The house at 28 North Road in Windham was built c. 1780. It is believed to have been built by Isaac Clark, a carpenter-builder from Canterbury. The house has an elaborate Palladian-inspired front facade.
In 1798 Ebenezer Hale (1771-1843) of Glastonbury married Sarah Cornwall of Portland. The couple shared the house at 1381 Main Street in Glastonbury with Ebenezer’s brother Gideon Hale, Jr., who married Anna Case in 1803. Eventually the house became too small for two families and Ebenezer Hale built his own house at 1378 Main Street in 1806. Ebenezer’s grandsons, George and John Howard Hale, started a peach orchard in 1866. The farm paymaster would pay the orchard workers at the long window on the north side of the house. John H. Hale developed peach trees that could better withstand the northern climate. The first to grade their fruit, the brothers developed their business on a national scale with 1200 acres in Connecticut and Georgia by 1915. As related in A Handbook of New England (second edition, 1917):
It was J. H. Hale, the ‘Peach King,’ who more than any other man in its history put Glastonbury on the map. He began in a small way with upland farms worth $10 an acre, and on this “barren” land proved that peaches could be produced, unequaled in flavor, which would bring the highest prices in the nearby New England markets. Wealth has poured in upon him and is utilized in developing at Fort Valley in Georgia the greatest peach-growing industry of the world.
An interesting recollection of J.H. Hale appears in a speech made by Frank B. White of Chicago at the annual convention of the Wisconcin State Board of Agriculture and printed in the 1905 Annual Report of the Wisconsin State Board of Agriculture:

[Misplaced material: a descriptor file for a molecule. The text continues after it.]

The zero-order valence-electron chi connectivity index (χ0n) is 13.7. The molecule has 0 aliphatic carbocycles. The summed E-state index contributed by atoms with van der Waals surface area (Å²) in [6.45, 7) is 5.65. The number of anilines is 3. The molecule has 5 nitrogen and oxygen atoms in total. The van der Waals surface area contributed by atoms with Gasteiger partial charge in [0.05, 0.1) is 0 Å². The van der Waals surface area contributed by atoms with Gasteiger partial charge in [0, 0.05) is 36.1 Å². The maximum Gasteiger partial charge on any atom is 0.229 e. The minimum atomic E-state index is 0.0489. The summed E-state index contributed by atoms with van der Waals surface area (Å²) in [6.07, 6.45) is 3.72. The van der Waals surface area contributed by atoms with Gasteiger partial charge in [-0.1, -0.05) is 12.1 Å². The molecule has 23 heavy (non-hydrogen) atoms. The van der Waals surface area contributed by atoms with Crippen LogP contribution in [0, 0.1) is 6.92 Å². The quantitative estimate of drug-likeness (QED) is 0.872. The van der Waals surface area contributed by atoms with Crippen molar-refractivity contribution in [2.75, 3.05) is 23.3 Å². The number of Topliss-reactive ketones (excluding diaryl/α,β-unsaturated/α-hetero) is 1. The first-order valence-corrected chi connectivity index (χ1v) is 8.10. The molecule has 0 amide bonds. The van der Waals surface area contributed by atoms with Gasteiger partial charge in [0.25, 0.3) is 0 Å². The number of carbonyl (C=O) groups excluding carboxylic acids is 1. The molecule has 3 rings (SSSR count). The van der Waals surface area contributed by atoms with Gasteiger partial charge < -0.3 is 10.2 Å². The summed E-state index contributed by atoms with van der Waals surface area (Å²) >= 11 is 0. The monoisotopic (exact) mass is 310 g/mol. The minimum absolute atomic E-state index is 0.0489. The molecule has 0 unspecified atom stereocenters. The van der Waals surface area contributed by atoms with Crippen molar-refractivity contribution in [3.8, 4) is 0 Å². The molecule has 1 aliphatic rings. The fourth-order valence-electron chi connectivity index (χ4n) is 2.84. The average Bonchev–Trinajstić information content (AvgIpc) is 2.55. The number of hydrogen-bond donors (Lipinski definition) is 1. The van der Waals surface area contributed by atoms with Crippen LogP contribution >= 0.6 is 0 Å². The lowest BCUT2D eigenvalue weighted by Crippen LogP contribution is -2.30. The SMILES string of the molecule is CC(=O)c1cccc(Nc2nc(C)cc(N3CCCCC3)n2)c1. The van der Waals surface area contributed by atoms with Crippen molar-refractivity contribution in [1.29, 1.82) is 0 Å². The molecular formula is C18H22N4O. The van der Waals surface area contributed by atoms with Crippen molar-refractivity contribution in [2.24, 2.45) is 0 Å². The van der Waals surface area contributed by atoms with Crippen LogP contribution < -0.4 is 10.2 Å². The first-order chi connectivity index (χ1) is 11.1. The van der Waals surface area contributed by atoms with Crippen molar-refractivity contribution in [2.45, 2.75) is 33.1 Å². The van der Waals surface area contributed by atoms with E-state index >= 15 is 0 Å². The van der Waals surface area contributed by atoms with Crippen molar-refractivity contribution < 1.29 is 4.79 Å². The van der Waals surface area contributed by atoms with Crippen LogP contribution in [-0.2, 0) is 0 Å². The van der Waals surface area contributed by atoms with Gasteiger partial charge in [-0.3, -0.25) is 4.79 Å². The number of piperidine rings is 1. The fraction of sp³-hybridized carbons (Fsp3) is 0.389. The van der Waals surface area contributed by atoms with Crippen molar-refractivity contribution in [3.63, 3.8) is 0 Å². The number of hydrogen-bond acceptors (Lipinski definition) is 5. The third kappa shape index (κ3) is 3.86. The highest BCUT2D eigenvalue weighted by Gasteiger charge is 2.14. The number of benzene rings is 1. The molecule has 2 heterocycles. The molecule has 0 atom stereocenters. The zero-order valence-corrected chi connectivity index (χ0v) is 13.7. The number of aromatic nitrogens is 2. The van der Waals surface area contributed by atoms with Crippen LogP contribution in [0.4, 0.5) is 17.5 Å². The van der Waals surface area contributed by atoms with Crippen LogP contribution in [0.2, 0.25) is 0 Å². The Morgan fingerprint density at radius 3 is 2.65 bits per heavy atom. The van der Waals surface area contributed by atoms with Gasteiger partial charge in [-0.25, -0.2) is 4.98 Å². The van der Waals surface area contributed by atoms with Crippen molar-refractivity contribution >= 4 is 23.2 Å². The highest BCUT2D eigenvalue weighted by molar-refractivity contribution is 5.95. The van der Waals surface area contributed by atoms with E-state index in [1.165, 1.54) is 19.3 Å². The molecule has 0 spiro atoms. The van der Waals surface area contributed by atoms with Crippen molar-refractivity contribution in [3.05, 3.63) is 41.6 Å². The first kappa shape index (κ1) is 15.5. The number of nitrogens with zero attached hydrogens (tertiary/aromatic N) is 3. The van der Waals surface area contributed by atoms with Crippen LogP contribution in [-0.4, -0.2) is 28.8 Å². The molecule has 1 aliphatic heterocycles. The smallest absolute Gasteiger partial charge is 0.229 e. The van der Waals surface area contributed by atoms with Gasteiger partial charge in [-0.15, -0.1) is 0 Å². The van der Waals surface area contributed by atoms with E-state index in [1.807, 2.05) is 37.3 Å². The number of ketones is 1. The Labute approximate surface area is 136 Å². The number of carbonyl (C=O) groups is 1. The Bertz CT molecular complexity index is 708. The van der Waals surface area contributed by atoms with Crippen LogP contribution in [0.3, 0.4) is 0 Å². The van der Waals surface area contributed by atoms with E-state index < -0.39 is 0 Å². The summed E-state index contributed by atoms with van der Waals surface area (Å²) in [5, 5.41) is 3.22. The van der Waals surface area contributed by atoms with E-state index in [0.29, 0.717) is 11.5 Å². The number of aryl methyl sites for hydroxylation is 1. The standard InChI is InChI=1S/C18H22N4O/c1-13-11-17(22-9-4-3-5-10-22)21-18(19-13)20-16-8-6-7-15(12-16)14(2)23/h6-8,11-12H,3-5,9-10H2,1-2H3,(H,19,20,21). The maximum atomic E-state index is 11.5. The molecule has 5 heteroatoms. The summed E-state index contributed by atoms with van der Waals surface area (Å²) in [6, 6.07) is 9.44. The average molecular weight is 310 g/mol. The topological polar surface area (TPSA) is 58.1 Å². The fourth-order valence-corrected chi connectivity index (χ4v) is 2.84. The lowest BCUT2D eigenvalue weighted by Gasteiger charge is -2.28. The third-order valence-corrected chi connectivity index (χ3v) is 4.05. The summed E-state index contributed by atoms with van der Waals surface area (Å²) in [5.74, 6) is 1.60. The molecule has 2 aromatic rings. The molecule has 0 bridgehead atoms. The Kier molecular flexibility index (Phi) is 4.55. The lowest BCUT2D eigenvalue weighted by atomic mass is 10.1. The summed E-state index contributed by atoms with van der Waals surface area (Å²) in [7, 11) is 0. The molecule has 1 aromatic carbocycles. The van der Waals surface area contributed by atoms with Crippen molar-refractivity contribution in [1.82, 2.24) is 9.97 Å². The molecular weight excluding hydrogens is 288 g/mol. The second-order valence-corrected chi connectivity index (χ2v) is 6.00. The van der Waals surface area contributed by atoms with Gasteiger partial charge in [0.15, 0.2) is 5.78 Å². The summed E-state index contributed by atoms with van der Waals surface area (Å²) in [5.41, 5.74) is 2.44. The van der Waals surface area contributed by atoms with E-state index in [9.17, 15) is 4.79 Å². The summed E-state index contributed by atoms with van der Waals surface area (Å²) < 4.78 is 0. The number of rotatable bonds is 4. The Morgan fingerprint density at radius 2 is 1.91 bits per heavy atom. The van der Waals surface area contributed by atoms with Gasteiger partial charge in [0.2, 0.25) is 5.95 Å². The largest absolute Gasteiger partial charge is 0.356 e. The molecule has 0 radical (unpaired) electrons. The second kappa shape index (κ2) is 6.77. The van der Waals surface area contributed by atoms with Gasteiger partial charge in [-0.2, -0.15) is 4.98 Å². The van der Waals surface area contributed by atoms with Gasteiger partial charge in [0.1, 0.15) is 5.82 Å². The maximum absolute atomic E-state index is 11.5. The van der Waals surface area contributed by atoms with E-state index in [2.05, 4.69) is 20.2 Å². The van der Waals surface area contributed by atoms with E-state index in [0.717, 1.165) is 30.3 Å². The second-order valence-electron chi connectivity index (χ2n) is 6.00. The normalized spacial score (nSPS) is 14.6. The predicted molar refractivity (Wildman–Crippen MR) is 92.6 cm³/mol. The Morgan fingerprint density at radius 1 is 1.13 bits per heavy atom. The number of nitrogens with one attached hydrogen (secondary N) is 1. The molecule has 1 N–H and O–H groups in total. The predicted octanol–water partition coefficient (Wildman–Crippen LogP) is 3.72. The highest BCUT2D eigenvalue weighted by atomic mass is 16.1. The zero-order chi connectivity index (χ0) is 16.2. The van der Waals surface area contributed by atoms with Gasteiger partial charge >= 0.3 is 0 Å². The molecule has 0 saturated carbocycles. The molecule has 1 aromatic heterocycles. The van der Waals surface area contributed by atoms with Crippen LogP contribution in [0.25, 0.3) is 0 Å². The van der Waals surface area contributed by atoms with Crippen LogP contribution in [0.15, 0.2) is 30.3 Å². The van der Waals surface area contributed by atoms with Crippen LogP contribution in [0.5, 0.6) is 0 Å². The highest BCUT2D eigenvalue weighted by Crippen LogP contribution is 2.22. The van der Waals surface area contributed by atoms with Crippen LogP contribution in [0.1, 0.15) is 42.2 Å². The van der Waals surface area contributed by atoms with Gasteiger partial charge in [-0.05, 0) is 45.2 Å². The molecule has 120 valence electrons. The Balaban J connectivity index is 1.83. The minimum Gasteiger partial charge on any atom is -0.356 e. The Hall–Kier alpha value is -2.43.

I had occasion to speak to a gentleman this morning about the Hon. J. H. Hale, of South Glastonbury, Conn. We call him the “Peach King.” When he began the production of peaches in Connecticut, he at once sought to specialize his work and to send forth “Hale’s” peaches as the best product in the market, and he has made a great reputation simply by the peach itself. He had each peach carefully wrapped and on each wrapper it was advertised that it was a “Hale” peach, and in putting up packages, he was careful that every peach should be the same, from the top to the bottom of the package. In doing that, he said he found great difficulty, because he even had to discharge men who insisted upon putting nicer peaches at the top. He said, “I had to discharge my men and employ girls, because the girls are more honest than the men.” After that he had no trouble whatever. But when he put these peaches in the great markets of the east, he found that the commission merchants rather discouraged the idea, they didn’t care to bother with them. He demanded a better price, and he just asked the privilege of putting them in that people might know what Hale’s peaches really were, and it was but a short time before he had them coming for his peaches; letters were being sent to him from different parts of the country, saying, “Send on your peaches, our customers want them,” and from that little beginning he now has 2,300 acres of peaches in a bearing condition, and last year he shipped 210 large refrigerator cars from his Georgia orchard to the markets of the north and had a ready market for all he could produce. He made that market by judicious advertising of the article itself.